Touriste-Routier,

Thanks for the clarification. I am learning as I go.

As the Zomnegan story is told, which body did not test for CERA then?

channel_zero April 24, 2013 at 9:56 pm

Ok, so this story lays it out a bit differently.

CERA positives at 2008 Le Tour and no positives or even testing frozen samples at il Giro.
http://sports.espn.go.com/oly/cycling/news/story?id=3634291

Samuel Gamester (@LanterneVerte) April 23, 2013 at 6:50 pm

Are there any sports with a robust anti-doping set-up that actually works? I can’t think of any examples of best practice that cycling could copy. I wonder if more could be done to increase the perceived risk of doping without actually restructuring the organisation or spending more money – eg calling a random sample of 25% of finishers to doping control, taking a random sample of 25% of the 25%, then analysing 25% of those samples in the lab. At least then all the riders would be in perpetual fear of being tested, even though only approx 1.5% would actually be being analysed. It strikes me that with the current system riders get warned or just know what to expect, so there is inadequate disincentive to cheat. Also I do think the police should be more involved in the major races, if all the teams knew that there was a fairly high chance of a police search of hotels and team buses at any time without warning surely that would discourage them. Also life bans for all staff and riders involved in cheating seems entirely appropriate to me, given where the sport has got to. It seems harsh but is easy to avoid – just never cheat, that should be easy enough, right? Finally I think their should be measures put in place to suspend entire teams if a single rider or member of staff were caught. That would certainly encourage teams to police themselves and create a strong ‘chilling effect’ against doping, reducing it to a few renegades who soon get found out (riders like Riccardo Ricco etc).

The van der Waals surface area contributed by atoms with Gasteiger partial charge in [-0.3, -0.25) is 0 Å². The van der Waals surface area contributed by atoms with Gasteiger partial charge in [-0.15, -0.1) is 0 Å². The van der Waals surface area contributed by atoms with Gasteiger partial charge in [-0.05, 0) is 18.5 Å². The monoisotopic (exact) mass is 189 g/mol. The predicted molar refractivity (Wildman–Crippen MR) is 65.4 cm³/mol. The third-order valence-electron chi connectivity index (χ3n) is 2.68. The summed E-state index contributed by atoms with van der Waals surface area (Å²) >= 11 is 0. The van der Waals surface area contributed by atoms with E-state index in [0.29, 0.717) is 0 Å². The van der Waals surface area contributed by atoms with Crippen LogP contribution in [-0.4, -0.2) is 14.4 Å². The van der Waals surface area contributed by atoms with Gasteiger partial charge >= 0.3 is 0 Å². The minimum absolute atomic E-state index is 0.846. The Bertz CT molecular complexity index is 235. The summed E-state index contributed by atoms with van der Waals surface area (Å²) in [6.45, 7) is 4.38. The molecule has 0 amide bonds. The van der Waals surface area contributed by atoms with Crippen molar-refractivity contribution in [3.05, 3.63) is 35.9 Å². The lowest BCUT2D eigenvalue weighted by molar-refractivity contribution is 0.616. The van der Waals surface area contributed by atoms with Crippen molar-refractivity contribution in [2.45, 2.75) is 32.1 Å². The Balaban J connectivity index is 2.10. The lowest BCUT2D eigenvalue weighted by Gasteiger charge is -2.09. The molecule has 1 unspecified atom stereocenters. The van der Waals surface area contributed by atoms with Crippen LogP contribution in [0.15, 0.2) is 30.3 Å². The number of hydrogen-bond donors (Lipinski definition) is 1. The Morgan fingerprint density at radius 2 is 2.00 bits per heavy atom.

The Inner Ring April 23, 2013 at 8:01 pm

I like the random idea, it’s just the kind of innovative approach to the stats that could work.

alfredturningstone April 24, 2013 at 12:29 am

I think they should take samples of all riders at each race, even if they only test 2% they should keep all the other samples for the 8 years they are allowed. If a rider ever has suspicious results they can then go back and test the 100s of previous samples from this rider to look for further evidence of doping.

channel_zero April 24, 2013 at 6:16 pm

Regardless of sampling technique, nothing changes if the tests run return a positive value and the federation does not take the next step.

FWIW, the next step is sending the samples and accompanying documentation to an expert for review. The case is reviewed again by a larger group of experts for approval, then a recommendation is returned to the UCI to either open a case or not. The UCI isn’t letting cases get this far. They have total authority, so there is no authority requiring they further process positives.